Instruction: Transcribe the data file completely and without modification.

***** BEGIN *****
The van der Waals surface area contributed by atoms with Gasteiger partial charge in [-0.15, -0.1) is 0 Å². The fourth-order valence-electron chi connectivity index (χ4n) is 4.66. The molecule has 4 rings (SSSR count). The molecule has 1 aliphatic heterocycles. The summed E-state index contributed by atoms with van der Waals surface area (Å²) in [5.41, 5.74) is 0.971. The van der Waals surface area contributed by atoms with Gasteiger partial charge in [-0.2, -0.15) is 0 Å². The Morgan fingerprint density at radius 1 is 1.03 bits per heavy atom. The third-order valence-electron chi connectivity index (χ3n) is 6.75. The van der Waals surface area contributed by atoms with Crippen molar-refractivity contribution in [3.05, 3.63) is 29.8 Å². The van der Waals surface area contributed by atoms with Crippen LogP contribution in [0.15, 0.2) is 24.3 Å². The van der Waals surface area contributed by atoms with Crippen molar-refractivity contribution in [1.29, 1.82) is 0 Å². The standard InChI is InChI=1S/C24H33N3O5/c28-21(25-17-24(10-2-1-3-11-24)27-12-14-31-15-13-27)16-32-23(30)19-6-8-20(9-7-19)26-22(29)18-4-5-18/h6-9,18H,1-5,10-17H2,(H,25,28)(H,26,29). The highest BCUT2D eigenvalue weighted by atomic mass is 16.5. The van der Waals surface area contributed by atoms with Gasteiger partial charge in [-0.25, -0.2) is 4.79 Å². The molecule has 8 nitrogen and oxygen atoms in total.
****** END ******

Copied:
The van der Waals surface area contributed by atoms with Gasteiger partial charge in [-0.15, -0.1) is 0 Å². The fourth-order valence-electron chi connectivity index (χ4n) is 4.66. The molecule has 4 rings (SSSR count). The molecule has 1 aliphatic heterocycles. The summed E-state index contributed by atoms with van der Waals surface area (Å²) in [5.41, 5.74) is 0.971. The van der Waals surface area contributed by atoms with Gasteiger partial charge in [-0.2, -0.15) is 0 Å². The Morgan fingerprint density at radius 1 is 1.03 bits per heavy atom. The third-order valence-electron chi connectivity index (χ3n) is 6.75. The van der Waals surface area contributed by atoms with Crippen molar-refractivity contribution in [3.05, 3.63) is 29.8 Å². The van der Waals surface area contributed by atoms with Crippen LogP contribution in [0.15, 0.2) is 24.3 Å². The van der Waals surface area contributed by atoms with Crippen molar-refractivity contribution in [1.29, 1.82) is 0 Å². The standard InChI is InChI=1S/C24H33N3O5/c28-21(25-17-24(10-2-1-3-11-24)27-12-14-31-15-13-27)16-32-23(30)19-6-8-20(9-7-19)26-22(29)18-4-5-18/h6-9,18H,1-5,10-17H2,(H,25,28)(H,26,29). The highest BCUT2D eigenvalue weighted by atomic mass is 16.5. The van der Waals surface area contributed by atoms with Gasteiger partial charge in [-0.25, -0.2) is 4.79 Å². The molecule has 8 nitrogen and oxygen atoms in total.